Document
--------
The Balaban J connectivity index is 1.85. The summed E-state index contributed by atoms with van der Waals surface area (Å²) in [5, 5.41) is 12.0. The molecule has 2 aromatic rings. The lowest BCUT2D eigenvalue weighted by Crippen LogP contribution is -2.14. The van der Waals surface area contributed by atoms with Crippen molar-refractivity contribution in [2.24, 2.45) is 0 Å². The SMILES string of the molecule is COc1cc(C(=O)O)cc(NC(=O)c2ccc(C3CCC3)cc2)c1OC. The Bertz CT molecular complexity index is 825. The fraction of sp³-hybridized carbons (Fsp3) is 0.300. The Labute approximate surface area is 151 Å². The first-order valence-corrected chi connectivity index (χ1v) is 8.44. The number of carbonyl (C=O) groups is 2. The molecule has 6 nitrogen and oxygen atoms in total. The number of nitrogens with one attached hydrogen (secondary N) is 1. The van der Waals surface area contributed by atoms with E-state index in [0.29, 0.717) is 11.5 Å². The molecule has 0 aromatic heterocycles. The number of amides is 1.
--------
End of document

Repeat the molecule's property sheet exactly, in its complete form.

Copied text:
The Balaban J connectivity index is 1.85. The summed E-state index contributed by atoms with van der Waals surface area (Å²) in [5, 5.41) is 12.0. The molecule has 2 aromatic rings. The lowest BCUT2D eigenvalue weighted by Crippen LogP contribution is -2.14. The van der Waals surface area contributed by atoms with Crippen molar-refractivity contribution in [2.24, 2.45) is 0 Å². The SMILES string of the molecule is COc1cc(C(=O)O)cc(NC(=O)c2ccc(C3CCC3)cc2)c1OC. The Bertz CT molecular complexity index is 825. The fraction of sp³-hybridized carbons (Fsp3) is 0.300. The Labute approximate surface area is 151 Å². The first-order valence-corrected chi connectivity index (χ1v) is 8.44. The number of carbonyl (C=O) groups is 2. The molecule has 6 nitrogen and oxygen atoms in total. The number of nitrogens with one attached hydrogen (secondary N) is 1. The van der Waals surface area contributed by atoms with E-state index in [0.29, 0.717) is 11.5 Å². The molecule has 0 aromatic heterocycles. The number of amides is 1.